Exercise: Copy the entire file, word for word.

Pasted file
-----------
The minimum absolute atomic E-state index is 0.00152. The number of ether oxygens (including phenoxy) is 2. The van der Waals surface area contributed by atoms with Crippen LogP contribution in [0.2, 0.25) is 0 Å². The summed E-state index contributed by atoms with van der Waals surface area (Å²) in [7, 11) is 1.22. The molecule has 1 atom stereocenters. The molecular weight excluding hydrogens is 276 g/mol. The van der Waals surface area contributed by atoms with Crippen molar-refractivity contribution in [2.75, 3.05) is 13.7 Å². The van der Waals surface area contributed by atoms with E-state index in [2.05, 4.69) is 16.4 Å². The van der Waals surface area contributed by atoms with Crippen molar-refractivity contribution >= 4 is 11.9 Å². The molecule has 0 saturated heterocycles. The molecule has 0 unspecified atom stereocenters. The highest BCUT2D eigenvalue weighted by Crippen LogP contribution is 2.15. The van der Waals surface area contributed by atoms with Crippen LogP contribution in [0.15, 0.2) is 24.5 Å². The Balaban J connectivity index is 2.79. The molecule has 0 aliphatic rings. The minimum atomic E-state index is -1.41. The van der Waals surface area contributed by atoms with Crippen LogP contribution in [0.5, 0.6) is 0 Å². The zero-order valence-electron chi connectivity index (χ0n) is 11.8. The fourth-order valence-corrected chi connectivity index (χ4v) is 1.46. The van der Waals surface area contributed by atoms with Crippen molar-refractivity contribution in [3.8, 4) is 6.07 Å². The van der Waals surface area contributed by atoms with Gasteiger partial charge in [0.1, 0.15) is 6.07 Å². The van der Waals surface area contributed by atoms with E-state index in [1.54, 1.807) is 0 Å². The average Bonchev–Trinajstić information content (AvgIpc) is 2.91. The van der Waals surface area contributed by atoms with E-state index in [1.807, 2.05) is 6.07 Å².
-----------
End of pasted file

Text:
The minimum absolute atomic E-state index is 0.00152. The number of ether oxygens (including phenoxy) is 2. The van der Waals surface area contributed by atoms with Crippen LogP contribution in [0.2, 0.25) is 0 Å². The summed E-state index contributed by atoms with van der Waals surface area (Å²) in [7, 11) is 1.22. The molecule has 1 atom stereocenters. The molecular weight excluding hydrogens is 276 g/mol. The van der Waals surface area contributed by atoms with Crippen molar-refractivity contribution in [2.75, 3.05) is 13.7 Å². The van der Waals surface area contributed by atoms with E-state index in [2.05, 4.69) is 16.4 Å². The van der Waals surface area contributed by atoms with Crippen molar-refractivity contribution >= 4 is 11.9 Å². The molecule has 0 saturated heterocycles. The molecule has 0 unspecified atom stereocenters. The highest BCUT2D eigenvalue weighted by Crippen LogP contribution is 2.15. The van der Waals surface area contributed by atoms with Crippen LogP contribution in [0.15, 0.2) is 24.5 Å². The Balaban J connectivity index is 2.79. The molecule has 0 aliphatic rings. The minimum atomic E-state index is -1.41. The van der Waals surface area contributed by atoms with Crippen LogP contribution in [0.5, 0.6) is 0 Å². The zero-order valence-electron chi connectivity index (χ0n) is 11.8. The fourth-order valence-corrected chi connectivity index (χ4v) is 1.46. The van der Waals surface area contributed by atoms with Crippen molar-refractivity contribution in [3.8, 4) is 6.07 Å². The van der Waals surface area contributed by atoms with Gasteiger partial charge in [0.1, 0.15) is 6.07 Å². The van der Waals surface area contributed by atoms with E-state index in [1.54, 1.807) is 0 Å². The average Bonchev–Trinajstić information content (AvgIpc) is 2.91. The van der Waals surface area contributed by atoms with E-state index in [1.807, 2.05) is 6.07 Å².